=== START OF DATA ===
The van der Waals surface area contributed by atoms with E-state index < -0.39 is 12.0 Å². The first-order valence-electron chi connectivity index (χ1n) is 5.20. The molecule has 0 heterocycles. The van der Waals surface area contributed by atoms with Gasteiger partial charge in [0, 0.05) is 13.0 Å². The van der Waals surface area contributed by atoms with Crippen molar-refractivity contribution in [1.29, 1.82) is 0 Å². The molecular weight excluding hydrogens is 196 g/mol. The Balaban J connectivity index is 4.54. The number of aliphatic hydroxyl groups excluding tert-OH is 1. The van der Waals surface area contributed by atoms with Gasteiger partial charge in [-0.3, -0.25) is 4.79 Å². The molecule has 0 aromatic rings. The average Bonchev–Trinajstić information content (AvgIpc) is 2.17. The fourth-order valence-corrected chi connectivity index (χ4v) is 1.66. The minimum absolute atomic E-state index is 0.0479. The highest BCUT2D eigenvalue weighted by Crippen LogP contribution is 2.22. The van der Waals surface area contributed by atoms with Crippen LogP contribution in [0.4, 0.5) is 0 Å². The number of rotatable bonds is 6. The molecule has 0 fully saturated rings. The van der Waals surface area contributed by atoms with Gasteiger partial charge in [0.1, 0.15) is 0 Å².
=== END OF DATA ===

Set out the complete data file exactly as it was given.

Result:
The van der Waals surface area contributed by atoms with E-state index < -0.39 is 12.0 Å². The first-order valence-electron chi connectivity index (χ1n) is 5.20. The molecule has 0 heterocycles. The van der Waals surface area contributed by atoms with Gasteiger partial charge in [0, 0.05) is 13.0 Å². The van der Waals surface area contributed by atoms with Crippen molar-refractivity contribution in [1.29, 1.82) is 0 Å². The molecular weight excluding hydrogens is 196 g/mol. The Balaban J connectivity index is 4.54. The number of aliphatic hydroxyl groups excluding tert-OH is 1. The van der Waals surface area contributed by atoms with Gasteiger partial charge in [-0.3, -0.25) is 4.79 Å². The molecule has 0 aromatic rings. The average Bonchev–Trinajstić information content (AvgIpc) is 2.17. The fourth-order valence-corrected chi connectivity index (χ4v) is 1.66. The minimum absolute atomic E-state index is 0.0479. The highest BCUT2D eigenvalue weighted by Crippen LogP contribution is 2.22. The van der Waals surface area contributed by atoms with Crippen LogP contribution in [0.4, 0.5) is 0 Å². The number of rotatable bonds is 6. The molecule has 0 fully saturated rings. The van der Waals surface area contributed by atoms with Gasteiger partial charge in [0.1, 0.15) is 0 Å².